I loved that the festival focuses on women’s work. Also the chance for a reading was motivating and that feedback was included. I thought my feedback was terrific. I’m impressed by the effort the reader took and how truly helpful it was. I couldn’t be happier to be a winner and have a very professional read of my script. Thank you!

****

Mata Hari — a spy who betrayed her country or a woman ahead of her time? This is the back story of Mata Hari.

CAST LIST: 

NARRATION: Elizabeth Rose Morriss
Mata Hari: Marisa King
Bouchardson: Dan Cristofori
Vadime: Yehuda Fisher
Macleod: Michael Sabet
Clunt: Scott McCulloch
Sister Leonide: Elizabeth Skidmore

Interview with winning screenwriters Edward Ocean & Michael Sgueglia (THE NOWHERE MAN)

1. What is your screenplay about?

It’s the story of a depressed New York talent agent who inexplicability finds himself back in 1980 just in time to save John Lennon and his own marriage.

2. What genres does your screenplay fall under?

Fantasy/Dramady

3. Why should this screenplay be made into a movie?

Michael – It has all the good stuff; music, comedy and a Beatles reunion.

Ed – It also has everyones favorite ….time travel.

4. How would you describe this script in two words?

What if?

5. What movie have you seen the most times in your life?

Michael – I’ve seen tons of movies many times. So choosing only one would be impossible.

Ed- “Battlefield Earth”

6. How long have you been working on this screenplay?

We wrote it 9 years ago and have been tweaking it ever since.

7. How many stories have you written?

Two feature length scripts with treatments for 8 more.

8. What is your favorite song? (Or, what song have you listened to the most times in your life?)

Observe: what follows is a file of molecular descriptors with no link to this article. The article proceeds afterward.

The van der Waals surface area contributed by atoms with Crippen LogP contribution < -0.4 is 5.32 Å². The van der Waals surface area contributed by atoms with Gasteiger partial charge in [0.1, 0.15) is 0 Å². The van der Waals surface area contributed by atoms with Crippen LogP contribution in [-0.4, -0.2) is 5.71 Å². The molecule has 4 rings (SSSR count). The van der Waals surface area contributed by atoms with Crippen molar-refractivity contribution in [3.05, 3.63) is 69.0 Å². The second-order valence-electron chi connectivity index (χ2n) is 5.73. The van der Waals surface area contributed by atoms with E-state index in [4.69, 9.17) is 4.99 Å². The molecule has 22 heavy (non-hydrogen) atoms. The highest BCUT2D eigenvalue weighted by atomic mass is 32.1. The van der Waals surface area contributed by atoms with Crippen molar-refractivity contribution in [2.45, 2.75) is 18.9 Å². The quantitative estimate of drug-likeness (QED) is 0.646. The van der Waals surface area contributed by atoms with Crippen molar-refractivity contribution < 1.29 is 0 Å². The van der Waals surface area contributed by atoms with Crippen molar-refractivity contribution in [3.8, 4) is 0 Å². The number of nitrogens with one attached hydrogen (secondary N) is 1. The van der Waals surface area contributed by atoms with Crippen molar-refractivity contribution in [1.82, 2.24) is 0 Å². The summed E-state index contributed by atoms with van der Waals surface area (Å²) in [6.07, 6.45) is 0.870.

Both – Anything Beatles!

9. What obstacles did you face to finish this screenplay?

The decision to use the Beatles instead of a fictitious band because of the licensing expense.

10. Apart from writing, what else are you passionate about?

Ed – Being a former professional musician it would be music.

Michael – I’m also a singer-songwriter/producer.

11. You entered your screenplay via FilmFreeway. What has been your experiences working with the submission platform site?

 More user friendly than the other big submission site. Also the Paypal option was a plus.

12. What influenced you to enter the festival?

It had the qualifications we were looking for.

What were your feelings on the initial feedback you received?

Honest and helpful. 
****

Watch the WINNING Reading: 

Genre: Drama, Fantasy,

Struggling talent agent, Harry Durst unintentionally saves his idol’s life and changes his forever.

CAST LIST:

NARRATOR: Rachel Rain Packota
Harry: Julian Ford
Mary: Stephanie Haines
Julia: Vanessa Burns
John Lennon: Jason Gray
Stevens: Isaiah Kolundzic
Yoko: Olivia Jon

Interview with the film team of the short film CHRISTINE (Jessica Adler, Kate Montgomery, Stephanie Serra)

CHRISTINE was the winner of BEST CINEMATOGRAPHY at the December 2017 LGBT FEEDBACK Film Festival.